Russell & Allison Levee

Published March 17, 2009

The 2008 flooding that hit last summer is long gone, but the Corps is still dealing with the aftermath.

In February, the Corps made emergency repairs to the Russell & Allison Levee, a non-federally operated and maintained levee located in Lawrence County, Ill.

The Russell & Allison Levee was one of 13 levees damaged by the floods in June 2008, but this levee was a priority as it and the nearby Ambraw Levee form a system which protects about 33,000 acres of cropland, roads, and about 140 farm homes and several small businesses.

Fortunately, the Russell & Allison Levee was active in the Rehabilitation and Inspection Program and was eligible for rehabilitation assistance by the Corps under Public Law 84-99 to repair flood damages.

The Corps finished the original repairs in October, and in early January, following heavy rain, the sponsor noticed a large crack had occurred in the levee crown and the embankment was continuing to slide along the adjacent plane. The levee was in need of immediate repair. Normal procedure calls for the Corps to send out a request for proposals from contractors. Typically the Corps requires contractors to submit proposals within 30 days. However, for emergency levee repairs, the time frame for submitting proposals is significantly reduced.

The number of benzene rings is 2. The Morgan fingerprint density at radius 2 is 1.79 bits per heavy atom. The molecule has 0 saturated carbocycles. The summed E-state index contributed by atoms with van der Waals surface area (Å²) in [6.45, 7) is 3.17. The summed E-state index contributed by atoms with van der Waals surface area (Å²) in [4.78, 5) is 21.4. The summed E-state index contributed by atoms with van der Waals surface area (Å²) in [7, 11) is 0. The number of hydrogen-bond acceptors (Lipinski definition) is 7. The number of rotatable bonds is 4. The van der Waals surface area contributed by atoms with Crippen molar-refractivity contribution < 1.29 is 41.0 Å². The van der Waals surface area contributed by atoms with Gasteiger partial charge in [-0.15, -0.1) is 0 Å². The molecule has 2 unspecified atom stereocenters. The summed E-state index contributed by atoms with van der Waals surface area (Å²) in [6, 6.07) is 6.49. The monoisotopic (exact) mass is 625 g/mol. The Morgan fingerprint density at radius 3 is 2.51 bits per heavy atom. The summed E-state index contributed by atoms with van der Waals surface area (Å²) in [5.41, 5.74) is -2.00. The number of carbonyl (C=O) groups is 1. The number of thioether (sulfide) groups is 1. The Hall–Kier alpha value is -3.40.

“We had to hit the ground running,” said Planning Branch Project Manager Theresa Beckham. “We knew if there was another significant rain event and the water levels came up, these communities would have very little flood protection. So we had to act quickly.”

On Feb. 8, the Corps gave the contractor a Notice to Proceed with a stipulated cost ceiling that could not be exceeded until further negotiations were made. This allowed the contractor to begin work the next day. Repairs were completed late on Feb. 10.

The Corps contractor, TJC, was able to use material from an existing borrow area to construct a berm on the landslide of the levee embankment. The borrow area contained the all-important material that is crucial to repairing levees--clay. About 3,000 cubic yards of material from the borrow area were used.

The Wabash River crested on Feb. 18, and the repairs were completed in time to prevent any possible flooding.

“We feel confident the Russell & Allison Levee will be able to withstand the spring flood events until we have the opportunity to accomplish permanent repairs in the late spring/early summer time frame,” said Levee Safety Program Manager Dan Frank.